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What’s So Bad About THE GOOD EARTH?

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“I wish Pearl Buck was alive and walk into my restaurant so I can cut out her heart and liver. That’s how much I hate that movie,” says a character in Frank Chin’s otherwise delightful Donald Duk.(note 1) The 1937 movie to which Chin’s character objected did not feature any Chinese actors, but appeared to speak for China. Many in 1930s China objected to its unromantic description of village life and its inclusion of sex. Recently, Pulitzer award winning author Edmund White, following Frank Chin in bringing Buck into 1990s culture wars, argued in The New York Times that we should read only authentic cultural spokespersons; Pearl Buck, he said, though brought up in China speaking Chinese, couldn’t convey China as truly as Maxine Hong Kingston’s Woman Warrior. But Kingston herself, at a 1992 centennial conference on Buck, reported that when she, as a child born and raised in California, was puzzled about the land and customs of her parents (“What is Chinese tradition and what is the movies?” she asked) she had turned to The Good Earth. When the cartoonist Milton Caniff was asked in the late 1930s to create the comic strip “Terry and the Pirates” (which generated the “Dragon Lady”), he refused to settle, he said, for the superficial view; instead, he went to the library and read all the books by Pearl Buck he could find! (note 2)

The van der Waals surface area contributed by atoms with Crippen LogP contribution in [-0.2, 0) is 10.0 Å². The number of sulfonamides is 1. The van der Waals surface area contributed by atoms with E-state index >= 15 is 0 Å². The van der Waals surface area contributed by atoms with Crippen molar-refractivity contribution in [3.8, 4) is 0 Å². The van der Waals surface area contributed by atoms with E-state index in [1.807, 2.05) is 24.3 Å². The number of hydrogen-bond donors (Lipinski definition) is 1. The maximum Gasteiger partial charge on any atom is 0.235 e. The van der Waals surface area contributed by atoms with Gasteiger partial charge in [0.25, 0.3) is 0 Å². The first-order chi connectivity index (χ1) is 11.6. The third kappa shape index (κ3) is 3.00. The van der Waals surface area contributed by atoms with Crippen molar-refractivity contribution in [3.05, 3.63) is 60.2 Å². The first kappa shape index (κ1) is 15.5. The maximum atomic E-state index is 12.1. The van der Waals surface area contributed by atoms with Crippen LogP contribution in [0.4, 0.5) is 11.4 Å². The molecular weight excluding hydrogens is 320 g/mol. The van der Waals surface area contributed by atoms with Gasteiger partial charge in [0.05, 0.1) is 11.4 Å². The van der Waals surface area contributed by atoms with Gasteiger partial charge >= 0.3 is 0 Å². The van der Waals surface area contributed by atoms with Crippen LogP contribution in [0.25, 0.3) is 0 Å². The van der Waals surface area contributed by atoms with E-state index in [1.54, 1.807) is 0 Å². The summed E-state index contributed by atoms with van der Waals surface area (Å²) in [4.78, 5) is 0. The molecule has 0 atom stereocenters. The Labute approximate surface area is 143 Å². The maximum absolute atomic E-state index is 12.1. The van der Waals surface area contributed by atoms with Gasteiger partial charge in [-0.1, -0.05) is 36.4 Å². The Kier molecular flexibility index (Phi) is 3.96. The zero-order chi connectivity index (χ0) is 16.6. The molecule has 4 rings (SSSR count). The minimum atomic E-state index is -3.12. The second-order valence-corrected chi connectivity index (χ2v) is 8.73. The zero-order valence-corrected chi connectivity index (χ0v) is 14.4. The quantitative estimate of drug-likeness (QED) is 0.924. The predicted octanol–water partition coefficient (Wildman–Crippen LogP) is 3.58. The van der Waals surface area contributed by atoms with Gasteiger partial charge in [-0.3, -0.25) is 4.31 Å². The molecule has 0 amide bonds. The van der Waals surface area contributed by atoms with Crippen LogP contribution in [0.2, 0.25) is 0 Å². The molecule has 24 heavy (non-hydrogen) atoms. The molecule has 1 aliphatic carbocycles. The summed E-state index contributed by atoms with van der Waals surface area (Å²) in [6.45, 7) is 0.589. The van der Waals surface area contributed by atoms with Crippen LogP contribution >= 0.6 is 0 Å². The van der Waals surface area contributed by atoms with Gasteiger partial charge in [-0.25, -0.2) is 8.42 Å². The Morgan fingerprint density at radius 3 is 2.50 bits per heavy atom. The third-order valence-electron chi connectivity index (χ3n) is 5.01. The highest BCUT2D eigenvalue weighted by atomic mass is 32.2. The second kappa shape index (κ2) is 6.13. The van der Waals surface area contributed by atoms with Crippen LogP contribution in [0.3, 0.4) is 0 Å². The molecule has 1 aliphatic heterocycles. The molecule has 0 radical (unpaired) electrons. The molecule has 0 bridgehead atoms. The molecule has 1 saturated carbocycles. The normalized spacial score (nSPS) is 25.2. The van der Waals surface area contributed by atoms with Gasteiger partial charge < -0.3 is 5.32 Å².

These are weighty misgivings. Still, the book, movie, and Broadway show made Chinese people real for millions of Americans; some have credited Buck with drawing the U.S. into war with Japan. This is overstated—it was Pearl Harbor, not Pearl Buck that did the trick—but Harold Isaacs is surely correct that for a generation of Americans, Pearl Buck “created” China in the same way Charles Dickens “created” Victorian England (note 3). Yet in the four editions of John Fairbank’s United States and China, the book is not mentioned (note 4). The canon makers have not admitted it to the pantheon of Great American Literature (though it is in the Valhalla of Cliff’s Notes).

EDITOR’S NOTE: This essay is drawn from a larger manuscript, now titled “America’s Chinas: Construing China from the Opium Wars to Tiananmen.”

NOTES

1. See Donald Duk (Minneapolis: Coffee House Press, 1991), 136.

2. Maxine Hong Kingston, Woman Warrior: Memoir of a Girlhood Among Ghosts (New York: Knopf, 1977), 5–6. Edmund White, “The Politics of Identity,” The New York Times (December 21, 1993), A27; Kingston, “Address,” Pearl S. Buck Centennial Symposium, Randolph-Macon Women’s College, Lynchburg, Virginia, March 27, 1992. Maurice Horn (ed.), Terry and the Pirates (New York: Nostalgia Press, 1977), Preface.

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